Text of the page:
Taylor Galloway is a photographer living and working in Los Angeles, CA. Galloway graduated from Montclair State University with a BFA in 2013. Lately his work has been focused in and around Virginia working with his family and the farm they are rebuilding.
across the street, from Heaven
2015 – present
leaning over the car door, he whispered
softly through the crack in the window
these tables have fewer seats this year
might be best to follow the river west for a ways,
the blackberries are going out of season soon
When and where did across the street, from Heaven begin?
I began ‘across the street, from Heaven’ in the spring of 2015 when I learned that my family’s farm was for sale. My Grandmother and her nine siblings grew up on this property and the town helped them rebuild their house after a fire Christmas day when she was a child. This land is sacred to them and it was now potentially going to be gone forever – cleared just to make another cul-de-sac for the DC sprawl.
I wanted to photograph the house for my Grandmother one last time. She hadn’t been back to visit for many years and I didn’t want her to forget what it looked like. That trip I stayed with her older sister, Geneva, and brother-in-law, John. They live on the same street as the farm. This trip has morphed into much more than just making a picture of a house; I had been granted access to a new universe.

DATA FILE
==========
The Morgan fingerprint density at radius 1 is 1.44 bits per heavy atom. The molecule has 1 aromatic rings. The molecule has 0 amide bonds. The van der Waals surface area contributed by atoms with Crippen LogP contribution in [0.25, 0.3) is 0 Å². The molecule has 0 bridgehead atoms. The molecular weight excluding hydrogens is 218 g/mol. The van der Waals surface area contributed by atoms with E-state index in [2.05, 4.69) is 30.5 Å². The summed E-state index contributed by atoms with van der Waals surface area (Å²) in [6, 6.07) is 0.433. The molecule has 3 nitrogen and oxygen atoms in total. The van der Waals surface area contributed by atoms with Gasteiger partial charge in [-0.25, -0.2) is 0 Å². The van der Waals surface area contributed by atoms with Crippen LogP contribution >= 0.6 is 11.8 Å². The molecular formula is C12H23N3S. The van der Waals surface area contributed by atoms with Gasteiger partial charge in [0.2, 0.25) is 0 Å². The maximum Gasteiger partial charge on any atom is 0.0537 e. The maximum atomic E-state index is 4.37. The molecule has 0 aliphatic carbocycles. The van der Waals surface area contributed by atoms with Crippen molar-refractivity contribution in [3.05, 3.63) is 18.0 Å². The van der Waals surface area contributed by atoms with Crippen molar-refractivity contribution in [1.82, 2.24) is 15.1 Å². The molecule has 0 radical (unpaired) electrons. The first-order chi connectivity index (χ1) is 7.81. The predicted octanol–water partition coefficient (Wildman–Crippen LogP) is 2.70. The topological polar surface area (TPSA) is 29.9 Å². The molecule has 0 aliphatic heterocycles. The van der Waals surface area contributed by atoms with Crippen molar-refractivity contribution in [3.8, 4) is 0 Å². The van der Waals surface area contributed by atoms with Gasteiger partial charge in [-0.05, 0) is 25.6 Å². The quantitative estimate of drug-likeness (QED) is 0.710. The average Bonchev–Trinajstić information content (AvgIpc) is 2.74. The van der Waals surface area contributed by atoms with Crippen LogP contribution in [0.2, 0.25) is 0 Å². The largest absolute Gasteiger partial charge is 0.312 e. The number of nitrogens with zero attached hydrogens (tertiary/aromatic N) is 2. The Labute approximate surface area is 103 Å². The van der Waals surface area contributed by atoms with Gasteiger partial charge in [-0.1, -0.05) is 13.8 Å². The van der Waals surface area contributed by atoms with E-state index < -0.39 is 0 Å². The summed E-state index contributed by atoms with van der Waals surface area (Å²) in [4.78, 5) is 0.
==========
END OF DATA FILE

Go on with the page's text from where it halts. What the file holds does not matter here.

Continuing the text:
I haven’t stopped driving to Virginia since and my family bought the farm back with plans to turn it into land that can serve its community once again.
Where do you see this project going?
I’m unsure exactly where this project is headed. I don't see a stop to making these pictures anytime soon. Since the work began I have moved across the country. I want to explore the areas that took my family away from their homes (similar to my current situation) and why they decided it was time to return home. I'm interested in their patterns of thought and movement along with the events that trigger them.
It’s been a true joy to make this work so far and spend time with my family. Making these pictures has helped me better understand how a place can shape a people and how those ways of life are slowly changing, diminishing, and evolving.
I have shown this work with the idea of the wall installations being a portal into a moment in the land’s history – to try and make it feel like what it felt like for me the first time I had been there and walked around.
What helps you sustain your current creative practice?
While making the work:
Rest stop people watching
Uncle Gene’s John Deere Clock at night
8:00am coffee and the paper
Uncle John’s constant questions
Taco Bell after Church
Waiting for the light along the river
While not making the work:
I am very fortunate to have a group of friends who are willing and honest look at these pictures. Having people to show the work to and bounce ideas off of helps me tremendously to get out of my own head. At times I can have a pretty bad case of tunnel vision.
Taking walks around my neighborhood and sitting on my roof also help me break up the days of looking at prints or a computer screen. Getting the blood flowing seems to help my neurons fire a bit more successfully.
What’s next for you?
I am in the midst of planning a trip to photograph baseball in Louisiana this year. Benjamin Dye had a pretty good RBI during his time with the Pelicans.
In December an excerpt of 'across the street, from Heaven' will be shown at Space Place in Russia. The show, 'after the harvest look for me downriver', is a look into the more nerve racking months on the farm and the joys on the other side of those months.
When I’m having a bad day, I watch this: